So when it says in Acts 5:13 that no insincere believer dared joined them for a while, the glue word used there speaks of such a cohesive, bonding relationship that it must be referring to a recognized church membership.(Spiritual Disciplines within the Church, p. 46)
The early Christians understood their duty to be committed members of a local church. It is important that Christians today understand this, too. To shun this duty is to shun Christ’s gift to you. To neglect church membership is to neglect your obedience to Christ. If you love Jesus, you love what he loves; and Jesus loves the church. If you are a Christian, but not a member of a local church, you should make this your first priority.
Jul 28, 2005
We conclude our study on the nature of the church by discussing her mission. The mission God has given the church is that she fulfill three vital ministries—a ministry to God, a ministry to believers, and a ministry to the world.
(1) Ministry to God: Worship. The first and foremost purpose of the church is to worship God. The Bible has a lot to say about worship. The place to start is with Jesus words to the Samaritan woman: "God is spirit, and his worshipers must worship in spirit and in truth" (John 4:24). To worship in spirit means to worship God with a sincere heart, a heart that loves him and desires to please him. Only believers can worship God in spirit. To worship in truth means to worship in accordance with God’s Word; to worship only as God instructs us to worship.
(2) Ministry to Believers: Edification. The church has been given the responsibility to build up believers in their faith (See Matt. 28:19-20; Eph. 4:11-12; 1 Thes. 5:14-15). Helping others grow in Christ is not just the duty of pastors. All Christians are commanded to encourage each other, warn each other, comfort each other, and uphold each other. There is no such thing as a "Lone Ranger Christian." Without the help of other believers, a Christian will wither up and die! This is why the Book of Hebrews says, "And let us consider how we may spur one another on toward love and good deeds. Let us not give up meeting together, as some are in the habit of doing, but let us encourage one another—and all the more as you see the Day approaching" (Heb. 10:24-25). Here we are reminded of the importance of helping each other grow in Christ. But notice that this duty is connected with the command to not neglect assembling together. The saints cannot be edified if the saints don’t meet!
(3) Ministry to the World: Benevolence and Missions. We are to reach out to the unbelieving world with benevolent concern; to work for justice in the world and to care for the sick and poor in his name (Matt. 25:31-40). Even more importantly, we are to minister to the world through missions, by taking the gospel message to our families, our neighbors, and to the ends of the earth. We seek to evangelize the world and bring into God’s kingdom people from every tribe and nation. As Jesus said, "Go therefore and make disciples of all nations."
Jul 15, 2005
There are three marks or indications by which we can tell a true church from a false church; three marks by which we can tell if a church is a church in God’s eyes.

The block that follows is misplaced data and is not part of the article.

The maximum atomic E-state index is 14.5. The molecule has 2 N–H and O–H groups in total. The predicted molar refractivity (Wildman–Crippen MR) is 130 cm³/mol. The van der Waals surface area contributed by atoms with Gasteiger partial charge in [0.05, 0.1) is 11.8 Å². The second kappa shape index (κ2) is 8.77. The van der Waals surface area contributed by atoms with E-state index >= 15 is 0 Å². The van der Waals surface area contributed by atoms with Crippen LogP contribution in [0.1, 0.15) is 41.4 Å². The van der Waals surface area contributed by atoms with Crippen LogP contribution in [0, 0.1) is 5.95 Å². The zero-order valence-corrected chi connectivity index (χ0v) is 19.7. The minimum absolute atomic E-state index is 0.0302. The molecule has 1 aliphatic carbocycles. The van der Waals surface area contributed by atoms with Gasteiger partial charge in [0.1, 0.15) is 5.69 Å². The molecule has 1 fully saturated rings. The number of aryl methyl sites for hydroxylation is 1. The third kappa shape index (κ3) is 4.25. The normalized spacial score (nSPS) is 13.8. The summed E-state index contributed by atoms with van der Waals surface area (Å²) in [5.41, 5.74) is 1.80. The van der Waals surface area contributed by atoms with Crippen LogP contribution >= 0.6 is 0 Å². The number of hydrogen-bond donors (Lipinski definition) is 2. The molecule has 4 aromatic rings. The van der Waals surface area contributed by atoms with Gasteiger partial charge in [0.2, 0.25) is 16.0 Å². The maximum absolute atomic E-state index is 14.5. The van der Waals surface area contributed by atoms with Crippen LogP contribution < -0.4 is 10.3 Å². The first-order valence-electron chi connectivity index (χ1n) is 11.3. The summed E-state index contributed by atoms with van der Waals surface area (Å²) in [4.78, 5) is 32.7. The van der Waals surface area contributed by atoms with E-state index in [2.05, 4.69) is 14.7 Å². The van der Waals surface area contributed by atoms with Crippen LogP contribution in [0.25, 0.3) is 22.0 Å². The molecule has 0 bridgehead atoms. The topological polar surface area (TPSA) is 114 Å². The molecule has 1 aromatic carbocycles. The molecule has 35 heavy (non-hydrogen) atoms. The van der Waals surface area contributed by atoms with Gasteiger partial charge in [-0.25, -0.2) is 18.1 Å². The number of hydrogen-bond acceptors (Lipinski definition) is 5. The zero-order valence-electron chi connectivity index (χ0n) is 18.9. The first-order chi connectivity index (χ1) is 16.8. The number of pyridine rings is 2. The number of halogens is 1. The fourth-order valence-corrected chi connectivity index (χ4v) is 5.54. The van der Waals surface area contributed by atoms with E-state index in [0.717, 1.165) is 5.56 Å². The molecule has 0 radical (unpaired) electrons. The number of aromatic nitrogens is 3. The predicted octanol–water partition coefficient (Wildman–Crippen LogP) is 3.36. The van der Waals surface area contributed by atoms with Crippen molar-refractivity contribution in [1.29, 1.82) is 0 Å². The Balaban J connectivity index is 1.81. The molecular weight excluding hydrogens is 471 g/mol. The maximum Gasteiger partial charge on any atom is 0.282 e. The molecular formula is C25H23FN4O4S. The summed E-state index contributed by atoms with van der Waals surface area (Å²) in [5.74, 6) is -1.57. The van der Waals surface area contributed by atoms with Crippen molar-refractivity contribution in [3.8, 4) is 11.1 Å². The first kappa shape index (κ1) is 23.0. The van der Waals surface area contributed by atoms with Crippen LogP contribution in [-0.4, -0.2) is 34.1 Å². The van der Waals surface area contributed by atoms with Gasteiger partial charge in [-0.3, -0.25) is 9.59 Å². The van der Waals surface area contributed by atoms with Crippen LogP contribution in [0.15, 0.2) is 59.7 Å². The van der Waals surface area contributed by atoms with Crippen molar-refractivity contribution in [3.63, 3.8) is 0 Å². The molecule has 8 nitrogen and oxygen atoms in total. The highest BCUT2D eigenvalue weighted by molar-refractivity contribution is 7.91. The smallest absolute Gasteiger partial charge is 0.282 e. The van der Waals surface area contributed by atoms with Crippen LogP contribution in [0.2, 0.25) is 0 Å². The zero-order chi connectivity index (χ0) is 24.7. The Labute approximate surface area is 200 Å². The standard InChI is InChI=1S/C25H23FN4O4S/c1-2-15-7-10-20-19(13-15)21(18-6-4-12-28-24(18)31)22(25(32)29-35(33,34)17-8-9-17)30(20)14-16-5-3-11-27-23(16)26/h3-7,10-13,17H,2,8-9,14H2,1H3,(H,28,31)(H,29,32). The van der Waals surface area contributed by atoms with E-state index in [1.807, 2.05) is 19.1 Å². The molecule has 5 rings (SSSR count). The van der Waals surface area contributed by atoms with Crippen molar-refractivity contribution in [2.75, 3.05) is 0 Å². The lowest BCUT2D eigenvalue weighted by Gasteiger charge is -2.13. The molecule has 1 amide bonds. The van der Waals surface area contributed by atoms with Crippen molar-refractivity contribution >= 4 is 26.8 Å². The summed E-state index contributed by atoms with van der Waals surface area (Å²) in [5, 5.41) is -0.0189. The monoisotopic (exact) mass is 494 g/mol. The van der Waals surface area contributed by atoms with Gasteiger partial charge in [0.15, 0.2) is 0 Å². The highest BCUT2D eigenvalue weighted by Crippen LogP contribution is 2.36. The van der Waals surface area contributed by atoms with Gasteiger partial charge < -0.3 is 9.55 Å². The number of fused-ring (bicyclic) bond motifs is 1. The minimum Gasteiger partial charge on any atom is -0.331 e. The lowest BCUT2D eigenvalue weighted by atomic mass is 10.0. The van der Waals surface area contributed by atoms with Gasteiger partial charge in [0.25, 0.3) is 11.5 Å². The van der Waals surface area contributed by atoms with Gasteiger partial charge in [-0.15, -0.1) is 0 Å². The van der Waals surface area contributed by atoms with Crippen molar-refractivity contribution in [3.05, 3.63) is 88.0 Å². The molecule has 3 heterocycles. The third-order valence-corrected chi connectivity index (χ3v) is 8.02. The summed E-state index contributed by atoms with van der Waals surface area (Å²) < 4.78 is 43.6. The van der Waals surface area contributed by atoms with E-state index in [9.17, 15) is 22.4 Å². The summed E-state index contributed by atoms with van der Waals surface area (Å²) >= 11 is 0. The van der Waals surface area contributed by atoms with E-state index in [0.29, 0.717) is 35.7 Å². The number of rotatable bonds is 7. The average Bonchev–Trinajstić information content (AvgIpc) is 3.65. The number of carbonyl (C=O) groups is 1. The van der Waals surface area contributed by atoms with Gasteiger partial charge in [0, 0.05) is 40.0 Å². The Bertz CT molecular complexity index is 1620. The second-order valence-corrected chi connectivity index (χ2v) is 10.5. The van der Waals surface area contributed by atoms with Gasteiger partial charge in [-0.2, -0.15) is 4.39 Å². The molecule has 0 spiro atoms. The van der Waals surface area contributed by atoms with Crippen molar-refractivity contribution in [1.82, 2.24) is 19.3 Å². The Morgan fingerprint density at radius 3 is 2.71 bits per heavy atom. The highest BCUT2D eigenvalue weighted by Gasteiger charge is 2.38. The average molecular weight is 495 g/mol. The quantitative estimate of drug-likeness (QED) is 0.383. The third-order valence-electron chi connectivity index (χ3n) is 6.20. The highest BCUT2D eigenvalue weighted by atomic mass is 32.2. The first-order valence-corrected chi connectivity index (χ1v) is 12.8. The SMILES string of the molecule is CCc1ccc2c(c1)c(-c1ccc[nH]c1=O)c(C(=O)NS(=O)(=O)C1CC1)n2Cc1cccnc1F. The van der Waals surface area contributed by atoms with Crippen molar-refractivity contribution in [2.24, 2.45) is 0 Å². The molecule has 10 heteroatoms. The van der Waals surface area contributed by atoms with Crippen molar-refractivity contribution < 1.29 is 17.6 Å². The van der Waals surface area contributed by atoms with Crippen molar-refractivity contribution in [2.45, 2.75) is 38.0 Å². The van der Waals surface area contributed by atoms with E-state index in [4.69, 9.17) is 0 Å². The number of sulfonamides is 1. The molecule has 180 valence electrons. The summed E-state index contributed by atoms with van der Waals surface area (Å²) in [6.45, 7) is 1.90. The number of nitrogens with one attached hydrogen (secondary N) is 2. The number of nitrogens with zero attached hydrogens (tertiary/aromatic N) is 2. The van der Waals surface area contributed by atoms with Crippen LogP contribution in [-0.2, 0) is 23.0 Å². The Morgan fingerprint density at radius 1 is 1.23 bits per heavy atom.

(1) A true church preaches the gospel. In Acts 2:42, a text we saw earlier, we are told that the early church devoted itself to the apostles’ "doctrine." Primarily this refers to the message about the Person and Work of Christ; the gospel message which is the power of God unto salvation (Rom. 1:16). This message includes as well any and all doctrines that flow out of the gospel message. A true church teaches the gospel and clings to the Word of God. A church which fails in this is not really a Christian church. Notice the seriousness with which Paul addresses this issue:
I am astonished that you are so quickly deserting the one who called you by the grace of Christ and are turning to a different gospel--which is really no gospel at all. Evidently some people are throwing you into confusion and are trying to pervert the gospel of Christ. But even if we or an angel from heaven should preach a gospel other than the one we preached to you, let him be eternally condemned! As we have already said, so now I say again: If anybody is preaching to you a gospel other than what you accepted, let him be eternally condemned! (Gal. 1:6-9)
Paul pronounces a curse on those who preach a false gospel, such as the Judaizers who taught that one must follow the ceremonial law of Moses if one was truly to be saved. We may presume that any church which preaches a false gospel, or fails to teach the true gospel of justification by faith alone, would receive the same curse.
(2) A true church faithfully administers the ordinances in accordance with God's Word. The ordinances, of course, are baptism and the Lord’s Supper. We have already addressed the meaning and importance of baptism, but the New Testament equally stresses the significance of the Lord’s Supper. Looking at Acts 2:42 once again, we note that another thing the early church devoted itself to was "the breaking of bread." This is most likely a reference to the Lord’s Supper. This ordinance symbolizes the sacrificial death of Christ, the bread representing his broken body, and the cup representing his shed blood. Paul speaks of our solemn obligation with regard to this rite:
Therefore, whoever eats the bread or drinks the cup of the Lord in an unworthy manner will be guilty of sinning against the body and blood of the Lord. A man ought to examine himself before he eats of the bread and drinks of the cup. For anyone who eats and drinks without recognizing the body of the Lord eats and drinks judgment on himself. (1 Cor. 11:27-29)